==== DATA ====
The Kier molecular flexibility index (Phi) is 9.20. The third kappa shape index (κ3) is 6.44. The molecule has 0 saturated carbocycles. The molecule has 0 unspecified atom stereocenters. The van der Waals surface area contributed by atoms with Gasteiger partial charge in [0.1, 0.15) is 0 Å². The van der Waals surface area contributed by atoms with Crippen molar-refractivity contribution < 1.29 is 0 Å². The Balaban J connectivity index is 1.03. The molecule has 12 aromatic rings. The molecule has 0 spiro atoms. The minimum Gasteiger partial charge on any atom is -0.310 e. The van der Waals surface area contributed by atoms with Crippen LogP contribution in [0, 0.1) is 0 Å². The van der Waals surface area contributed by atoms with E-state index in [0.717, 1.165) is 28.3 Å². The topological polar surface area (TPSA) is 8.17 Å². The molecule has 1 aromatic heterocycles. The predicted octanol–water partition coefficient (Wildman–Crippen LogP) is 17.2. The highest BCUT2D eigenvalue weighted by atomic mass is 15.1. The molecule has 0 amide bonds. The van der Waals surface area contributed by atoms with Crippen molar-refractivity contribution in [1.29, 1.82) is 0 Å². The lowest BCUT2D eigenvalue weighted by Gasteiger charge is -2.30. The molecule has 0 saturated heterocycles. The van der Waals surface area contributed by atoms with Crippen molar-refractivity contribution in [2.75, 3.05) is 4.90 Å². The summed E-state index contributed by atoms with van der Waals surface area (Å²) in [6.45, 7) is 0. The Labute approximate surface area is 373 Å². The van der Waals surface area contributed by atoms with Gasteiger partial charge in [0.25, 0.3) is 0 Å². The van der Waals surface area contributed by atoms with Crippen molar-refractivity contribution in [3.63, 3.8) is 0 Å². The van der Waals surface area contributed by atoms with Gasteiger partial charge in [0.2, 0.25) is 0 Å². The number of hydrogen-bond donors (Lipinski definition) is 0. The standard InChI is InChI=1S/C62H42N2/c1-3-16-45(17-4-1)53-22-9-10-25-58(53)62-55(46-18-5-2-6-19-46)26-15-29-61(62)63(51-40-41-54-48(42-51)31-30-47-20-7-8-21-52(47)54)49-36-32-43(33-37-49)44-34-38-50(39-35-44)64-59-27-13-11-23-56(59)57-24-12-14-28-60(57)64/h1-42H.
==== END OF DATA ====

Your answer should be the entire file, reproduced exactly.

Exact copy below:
The Kier molecular flexibility index (Phi) is 9.20. The third kappa shape index (κ3) is 6.44. The molecule has 0 saturated carbocycles. The molecule has 0 unspecified atom stereocenters. The van der Waals surface area contributed by atoms with Gasteiger partial charge in [0.1, 0.15) is 0 Å². The van der Waals surface area contributed by atoms with Crippen molar-refractivity contribution < 1.29 is 0 Å². The Balaban J connectivity index is 1.03. The molecule has 12 aromatic rings. The molecule has 0 spiro atoms. The minimum Gasteiger partial charge on any atom is -0.310 e. The van der Waals surface area contributed by atoms with Crippen LogP contribution in [0, 0.1) is 0 Å². The van der Waals surface area contributed by atoms with E-state index in [0.717, 1.165) is 28.3 Å². The topological polar surface area (TPSA) is 8.17 Å². The molecule has 1 aromatic heterocycles. The predicted octanol–water partition coefficient (Wildman–Crippen LogP) is 17.2. The highest BCUT2D eigenvalue weighted by atomic mass is 15.1. The molecule has 0 amide bonds. The van der Waals surface area contributed by atoms with Crippen molar-refractivity contribution in [1.29, 1.82) is 0 Å². The lowest BCUT2D eigenvalue weighted by Gasteiger charge is -2.30. The molecule has 0 saturated heterocycles. The van der Waals surface area contributed by atoms with Crippen molar-refractivity contribution in [2.75, 3.05) is 4.90 Å². The summed E-state index contributed by atoms with van der Waals surface area (Å²) in [6.45, 7) is 0. The Labute approximate surface area is 373 Å². The van der Waals surface area contributed by atoms with Gasteiger partial charge in [0.25, 0.3) is 0 Å². The van der Waals surface area contributed by atoms with Crippen molar-refractivity contribution in [3.63, 3.8) is 0 Å². The van der Waals surface area contributed by atoms with Gasteiger partial charge in [0.2, 0.25) is 0 Å². The number of hydrogen-bond donors (Lipinski definition) is 0. The standard InChI is InChI=1S/C62H42N2/c1-3-16-45(17-4-1)53-22-9-10-25-58(53)62-55(46-18-5-2-6-19-46)26-15-29-61(62)63(51-40-41-54-48(42-51)31-30-47-20-7-8-21-52(47)54)49-36-32-43(33-37-49)44-34-38-50(39-35-44)64-59-27-13-11-23-56(59)57-24-12-14-28-60(57)64/h1-42H.